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I worked in hospice for many years and many of the patients would yell, "Help me!" over and over all night. I did everything in my power to make sure they were comfortable, warm, and pain-free. I would turn them, talk softly to them to comfort them, hold their hands and just when I'd think they were okay they would yell out, "Help me!" again. I wish I knew why. I still wonder about it.
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Jeanne, thanks for correcting my reading of the OP's response.

Chantelle, can you care for your loved one under these conditions for another 4 or 5 years? If she's in great shape physically, she could live for a long time. Consider the meds, please.
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Chantell, maybe try giving her a "baby" doll, or a stuffed puppy or kitty. Sometimes, having their own baby or pet is calming to them and brings them comfort, and or a purpose from boredom.
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When I was in ICU someone would come in about ever hour and show me the smiley face chart and asked me to rate my pain level. At one point I asked when they were going to bring in the chart for me to rate my anguish. I wasn't in physical pain but OMG I was miserable -- hallucinations, delusions, and despair. They knew what was wrong and it would just take a few days to fix it. I cried one entire afternoon. Mental and emotional pain is brutal.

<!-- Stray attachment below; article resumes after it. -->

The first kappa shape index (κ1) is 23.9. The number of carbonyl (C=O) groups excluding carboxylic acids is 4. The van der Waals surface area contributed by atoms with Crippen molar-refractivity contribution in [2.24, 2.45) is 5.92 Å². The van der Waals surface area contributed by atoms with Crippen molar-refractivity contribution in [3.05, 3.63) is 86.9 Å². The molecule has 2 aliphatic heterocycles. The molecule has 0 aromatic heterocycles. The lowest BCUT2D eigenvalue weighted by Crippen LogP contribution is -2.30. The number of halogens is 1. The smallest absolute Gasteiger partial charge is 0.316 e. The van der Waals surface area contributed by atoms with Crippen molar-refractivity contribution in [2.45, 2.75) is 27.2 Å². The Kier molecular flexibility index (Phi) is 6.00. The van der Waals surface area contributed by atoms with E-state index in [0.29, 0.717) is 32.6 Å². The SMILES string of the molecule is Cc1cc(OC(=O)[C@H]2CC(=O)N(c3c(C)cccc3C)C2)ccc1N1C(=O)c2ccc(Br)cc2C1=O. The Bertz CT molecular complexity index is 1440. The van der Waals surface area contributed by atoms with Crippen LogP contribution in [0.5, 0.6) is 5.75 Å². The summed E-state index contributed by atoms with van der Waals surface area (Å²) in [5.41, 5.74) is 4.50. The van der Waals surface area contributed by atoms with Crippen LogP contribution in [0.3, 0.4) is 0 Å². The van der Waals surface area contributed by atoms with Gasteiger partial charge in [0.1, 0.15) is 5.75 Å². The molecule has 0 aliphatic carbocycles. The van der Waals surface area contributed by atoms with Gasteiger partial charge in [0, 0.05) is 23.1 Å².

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Chantell, I sincerely hope that you are reading these responses and will consider what we're telling you: that mental aguish is horrible and if it can be alleviated with meds, it needs to be.

 Some folks seem to think that if you just comfort a dementia patient enough, or give them some distraction, all will be well. For a while, my brother insisted that all of moms mental anguish was " what she was doing to herself" and that she was induging in a " pity party". My mother would dutifully recite these idiocies and then go back to wringing her hands and weeping. What we didnt get at that time was that moms brain was irretrievably broken and that no matter how much reassurance and comfort and logic we presented, some piece of wiring that had previously allowed her to be relatively calm and worry free had shorted out.

What finally worked was a combo of two antidepressants and a small dose of antianxiety meds. She was  not doped up, but frankly, I wouldn't have cared if she was .

She was calm most of the time. As her dementia progressed, she had some delusions about having a communicable disease and about having not paid her taxes. Her meds were adjusted and she became calm again.

I hope you can find your loved one some good relief through medication.